931 Abbott Odo of Cluny reforms monasteries in Aquitaine, northern France, and Italy, starting the Cluniac Reform movement within the Benedictine order, focused on restoring the traditional monastic life, encouraging art and caring for the poor.
935 Martyrdom of Wenceslas, prince of the Czechs.
944 City of Edessa recovered by Byzantine army, including Icon Not Made By Hands.
945 Dunstan becomes Abbot of Glastonbury.
957 Olga of Kiev baptized in Constantinople.
960 Emperor Nicephorus II Phocas re-captures Crete for Byzantines; Dunstan becomes Archbishop of Canterbury, reforming monasteries and enforcing rule of Benedict.
962 Denmark becomes Christian nation with baptism of King Harald Blaatand ("Bluetooth"); Holy Roman Empire formed, with Pope John XII crowning Otto I the Great Holy Roman Emperor.
963 Athanasius of Athos establishes first major monastery on Mount Athos, the Great Lavra.
965 Emperor Nicephorus II Phocas gains Cyprus completely for the Byzantines.
969 Death of Olga of Kiev; Emperor Nikephoros II Phokas captures Antioch and Aleppo from Arabs.
972 Emperor John I Tzimiskes grants Mount Athos its first charter (Typikon).
973 Moravia assigned to the Diocese of Prague, putting the West Slavic tribes under jurisdiction of German church.
975 Emperor John I Tzimiskes in a Syrian campaign takes Emesa, Baalbek, Damascus, Tiberias, Nazareth, Caesarea, Sidon, Beirut, Byblos and Tripoli, but fails to take Jerusalem.
978 Death of King Edward the Martyr.
980 Revelation of the Axion Estin (the hymn "It Is Truly Meet"), with the appearance of the Archangel Gabriel to a monk on Mount Athos.
980-985 The Western Rite Monastery of Amalfion is founded on Mount Athos.
987 Sixth Rus-Byzantine War, where Vladimir of Kiev dispatches troops to the Byzantine Empire to assist Emperor Basil II with an internal revolt, agreeing to accept Orthodox Christianity as his religion and bring his people to the new faith.
988 'Baptism of Rus' begins with the conversion of Vladimir of Kiev who is baptized at Chersonesos, the birthplace of the Russian and Ukrainian Orthodox churches; Vladimir marries Anna, sister of Byzantine emperor Basil II.
992 Death of Michael, first Metropolitan of Kiev.
995 Olaf of Norway proclaims Norway to be a Christian kingdom.
1000 Conversion of Greenland and Iceland.
1008 Conversion of Sweden.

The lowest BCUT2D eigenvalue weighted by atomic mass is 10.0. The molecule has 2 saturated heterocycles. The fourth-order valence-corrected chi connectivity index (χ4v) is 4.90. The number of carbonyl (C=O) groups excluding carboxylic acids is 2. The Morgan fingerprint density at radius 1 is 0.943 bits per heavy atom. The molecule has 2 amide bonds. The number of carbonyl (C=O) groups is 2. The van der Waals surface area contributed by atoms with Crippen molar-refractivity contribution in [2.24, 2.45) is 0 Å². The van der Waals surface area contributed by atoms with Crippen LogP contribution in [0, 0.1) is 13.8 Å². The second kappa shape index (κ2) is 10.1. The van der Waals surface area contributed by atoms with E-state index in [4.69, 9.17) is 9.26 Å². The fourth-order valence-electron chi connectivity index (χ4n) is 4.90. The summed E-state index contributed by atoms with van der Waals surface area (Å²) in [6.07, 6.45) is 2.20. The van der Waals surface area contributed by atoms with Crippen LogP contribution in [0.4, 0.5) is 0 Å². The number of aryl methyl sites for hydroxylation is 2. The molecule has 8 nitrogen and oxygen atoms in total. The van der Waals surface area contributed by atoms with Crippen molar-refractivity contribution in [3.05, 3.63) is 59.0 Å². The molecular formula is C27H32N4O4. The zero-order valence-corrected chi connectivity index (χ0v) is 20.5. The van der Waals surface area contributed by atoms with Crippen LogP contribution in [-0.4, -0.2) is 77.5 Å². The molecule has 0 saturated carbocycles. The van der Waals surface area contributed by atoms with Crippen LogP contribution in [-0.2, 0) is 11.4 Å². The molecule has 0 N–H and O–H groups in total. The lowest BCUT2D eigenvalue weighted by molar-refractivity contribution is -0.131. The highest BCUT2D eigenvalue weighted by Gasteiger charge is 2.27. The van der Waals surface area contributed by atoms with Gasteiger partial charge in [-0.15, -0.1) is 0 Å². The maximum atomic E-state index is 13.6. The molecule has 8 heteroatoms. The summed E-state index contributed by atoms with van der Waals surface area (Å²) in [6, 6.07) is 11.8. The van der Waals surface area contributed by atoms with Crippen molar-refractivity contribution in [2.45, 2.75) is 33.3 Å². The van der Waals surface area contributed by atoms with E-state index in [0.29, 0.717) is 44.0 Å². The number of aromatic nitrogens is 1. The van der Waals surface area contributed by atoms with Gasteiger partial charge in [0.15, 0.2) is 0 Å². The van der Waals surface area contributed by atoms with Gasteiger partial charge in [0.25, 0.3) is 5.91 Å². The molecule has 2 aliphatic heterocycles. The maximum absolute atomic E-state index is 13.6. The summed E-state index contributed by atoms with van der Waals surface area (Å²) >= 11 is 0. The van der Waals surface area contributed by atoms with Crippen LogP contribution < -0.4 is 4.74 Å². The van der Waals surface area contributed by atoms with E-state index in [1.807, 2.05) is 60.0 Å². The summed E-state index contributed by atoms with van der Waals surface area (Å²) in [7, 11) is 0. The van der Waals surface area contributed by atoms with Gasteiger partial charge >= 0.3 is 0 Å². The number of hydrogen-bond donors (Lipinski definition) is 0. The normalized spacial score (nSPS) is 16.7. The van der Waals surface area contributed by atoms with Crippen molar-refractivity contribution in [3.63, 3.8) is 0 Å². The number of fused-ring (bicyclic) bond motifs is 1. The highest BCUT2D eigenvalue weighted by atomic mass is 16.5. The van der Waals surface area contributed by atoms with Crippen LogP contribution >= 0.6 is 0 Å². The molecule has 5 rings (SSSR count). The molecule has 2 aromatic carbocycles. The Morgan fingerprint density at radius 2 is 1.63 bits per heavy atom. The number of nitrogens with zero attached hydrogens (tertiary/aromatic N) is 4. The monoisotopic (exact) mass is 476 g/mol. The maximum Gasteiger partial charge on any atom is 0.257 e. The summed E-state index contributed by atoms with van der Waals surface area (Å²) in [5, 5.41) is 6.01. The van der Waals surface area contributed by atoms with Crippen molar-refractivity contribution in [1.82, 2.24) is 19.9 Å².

1009 Patr. Sergius II of Constantinople removes name of Pope Sergius IV of Rome from diptychs of Constantinople, because the pope had written a letter to the patriarch including the Filioque.
1009 Church of the Holy Sepulchre in Jerusalem destroyed by the "mad" Fatimid caliph Al-Hakim bi-Amr Allah, founder of the Druze.
1012 Caliph Al-Hakim bi-Amr Allah issues oppressive decrees against Jews and Christians including the destruction of all Christian and Jewish houses of worship.
1014 Filioque used for first time in Rome by Pope Benedict VIII at coronation of Henry II, Holy Roman Emperor.
1015 Death of Vladimir of Kiev.
1017 Danish king Canute converts to Christianity.
1022 Death of Simeon the New Theologian.
1027 Frankish protectorate over Christian interests in Jerusalem is replaced by a Byzantine protectorate, which begin reconstruction of Holy Sepulchre.
1034 Patriarch Alexius I Studites writes the first complete Studite Typikon, for a monastery he established near Constantinople; this was the Typikon introduced into the Rus' lands by Theodosius of the Kiev Caves.
1036 Byzantine Emperor Michael IV makes a truce with the Caliph of Egypt to allow rebuilding of the Church of the Holy Sepulchre by Byzantine masons; Varangian Guard of the Byzantine Emperor sent to protect pilgrims.
1043 Edward the Confessor crowned King of England at Winchester Cathedral.
1045-1050 Cathedral of Saint Sophia in Novgorod built, the oldest Orthodox church building in Russia, executed in an architectural style more austere than the Byzantine, reminiscent of the Romanesque.
1048 Re-consecration of Holy Sepulchre.
1051 Monastery of the Kiev Caves founded.